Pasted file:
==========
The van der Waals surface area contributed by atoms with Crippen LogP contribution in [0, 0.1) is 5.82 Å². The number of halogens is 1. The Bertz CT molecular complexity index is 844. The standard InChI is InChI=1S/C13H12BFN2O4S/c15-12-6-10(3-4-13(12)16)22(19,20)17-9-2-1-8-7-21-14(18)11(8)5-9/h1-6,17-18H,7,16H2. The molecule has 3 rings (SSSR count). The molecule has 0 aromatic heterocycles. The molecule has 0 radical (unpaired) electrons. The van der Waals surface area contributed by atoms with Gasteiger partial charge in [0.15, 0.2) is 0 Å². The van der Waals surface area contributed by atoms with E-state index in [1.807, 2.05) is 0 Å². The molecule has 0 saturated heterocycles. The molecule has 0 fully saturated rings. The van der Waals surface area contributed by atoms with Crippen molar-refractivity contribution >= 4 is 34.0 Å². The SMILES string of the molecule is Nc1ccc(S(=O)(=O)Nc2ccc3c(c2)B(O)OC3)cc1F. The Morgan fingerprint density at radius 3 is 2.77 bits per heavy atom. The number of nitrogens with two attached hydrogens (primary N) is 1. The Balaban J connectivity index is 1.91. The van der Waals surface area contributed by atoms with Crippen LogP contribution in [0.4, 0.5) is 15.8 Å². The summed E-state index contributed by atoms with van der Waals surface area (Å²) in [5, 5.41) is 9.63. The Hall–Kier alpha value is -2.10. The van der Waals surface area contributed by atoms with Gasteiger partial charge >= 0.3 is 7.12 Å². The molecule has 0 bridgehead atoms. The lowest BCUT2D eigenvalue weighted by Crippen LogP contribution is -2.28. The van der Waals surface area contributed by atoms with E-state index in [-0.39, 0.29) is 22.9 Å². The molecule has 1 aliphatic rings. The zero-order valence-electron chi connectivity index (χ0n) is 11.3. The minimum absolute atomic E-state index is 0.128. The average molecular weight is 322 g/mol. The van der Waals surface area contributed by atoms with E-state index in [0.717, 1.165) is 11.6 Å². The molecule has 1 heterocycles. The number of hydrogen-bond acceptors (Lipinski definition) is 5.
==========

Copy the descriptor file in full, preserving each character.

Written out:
The van der Waals surface area contributed by atoms with Crippen LogP contribution in [0, 0.1) is 5.82 Å². The number of halogens is 1. The Bertz CT molecular complexity index is 844. The standard InChI is InChI=1S/C13H12BFN2O4S/c15-12-6-10(3-4-13(12)16)22(19,20)17-9-2-1-8-7-21-14(18)11(8)5-9/h1-6,17-18H,7,16H2. The molecule has 3 rings (SSSR count). The molecule has 0 aromatic heterocycles. The molecule has 0 radical (unpaired) electrons. The van der Waals surface area contributed by atoms with Gasteiger partial charge in [0.15, 0.2) is 0 Å². The van der Waals surface area contributed by atoms with E-state index in [1.807, 2.05) is 0 Å². The molecule has 0 saturated heterocycles. The molecule has 0 fully saturated rings. The van der Waals surface area contributed by atoms with Crippen molar-refractivity contribution >= 4 is 34.0 Å². The SMILES string of the molecule is Nc1ccc(S(=O)(=O)Nc2ccc3c(c2)B(O)OC3)cc1F. The Morgan fingerprint density at radius 3 is 2.77 bits per heavy atom. The number of nitrogens with two attached hydrogens (primary N) is 1. The Balaban J connectivity index is 1.91. The van der Waals surface area contributed by atoms with Crippen LogP contribution in [0.4, 0.5) is 15.8 Å². The summed E-state index contributed by atoms with van der Waals surface area (Å²) in [5, 5.41) is 9.63. The Hall–Kier alpha value is -2.10. The van der Waals surface area contributed by atoms with Gasteiger partial charge >= 0.3 is 7.12 Å². The molecule has 0 bridgehead atoms. The lowest BCUT2D eigenvalue weighted by Crippen LogP contribution is -2.28. The van der Waals surface area contributed by atoms with E-state index in [-0.39, 0.29) is 22.9 Å². The molecule has 1 aliphatic rings. The zero-order valence-electron chi connectivity index (χ0n) is 11.3. The minimum absolute atomic E-state index is 0.128. The average molecular weight is 322 g/mol. The van der Waals surface area contributed by atoms with E-state index in [0.717, 1.165) is 11.6 Å². The molecule has 1 heterocycles. The number of hydrogen-bond acceptors (Lipinski definition) is 5.